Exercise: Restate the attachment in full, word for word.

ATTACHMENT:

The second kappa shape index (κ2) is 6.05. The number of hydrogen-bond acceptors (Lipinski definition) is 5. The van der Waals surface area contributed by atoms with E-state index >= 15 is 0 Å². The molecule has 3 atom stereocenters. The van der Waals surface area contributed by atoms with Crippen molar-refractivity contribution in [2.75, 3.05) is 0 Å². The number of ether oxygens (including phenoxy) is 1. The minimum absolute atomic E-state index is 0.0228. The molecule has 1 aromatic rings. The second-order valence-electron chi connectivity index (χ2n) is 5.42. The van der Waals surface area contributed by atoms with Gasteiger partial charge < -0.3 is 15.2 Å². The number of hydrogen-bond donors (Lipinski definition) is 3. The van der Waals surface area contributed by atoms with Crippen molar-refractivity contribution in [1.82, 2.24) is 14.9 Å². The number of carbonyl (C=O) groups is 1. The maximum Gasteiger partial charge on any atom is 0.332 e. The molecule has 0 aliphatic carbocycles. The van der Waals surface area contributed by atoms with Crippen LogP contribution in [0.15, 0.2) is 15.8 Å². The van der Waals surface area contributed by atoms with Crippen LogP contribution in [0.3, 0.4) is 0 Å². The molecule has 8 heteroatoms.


The second kappa shape index (κ2) is 6.05. The number of hydrogen-bond acceptors (Lipinski definition) is 5. The van der Waals surface area contributed by atoms with E-state index >= 15 is 0 Å². The molecule has 3 atom stereocenters. The van der Waals surface area contributed by atoms with Crippen molar-refractivity contribution in [2.75, 3.05) is 0 Å². The number of ether oxygens (including phenoxy) is 1. The minimum absolute atomic E-state index is 0.0228. The molecule has 1 aromatic rings. The second-order valence-electron chi connectivity index (χ2n) is 5.42. The van der Waals surface area contributed by atoms with Gasteiger partial charge < -0.3 is 15.2 Å². The number of hydrogen-bond donors (Lipinski definition) is 3. The van der Waals surface area contributed by atoms with Crippen molar-refractivity contribution in [1.82, 2.24) is 14.9 Å². The number of carbonyl (C=O) groups is 1. The maximum Gasteiger partial charge on any atom is 0.332 e. The molecule has 0 aliphatic carbocycles. The van der Waals surface area contributed by atoms with Crippen LogP contribution in [0.15, 0.2) is 15.8 Å². The van der Waals surface area contributed by atoms with Crippen LogP contribution in [0.3, 0.4) is 0 Å². The molecule has 8 heteroatoms.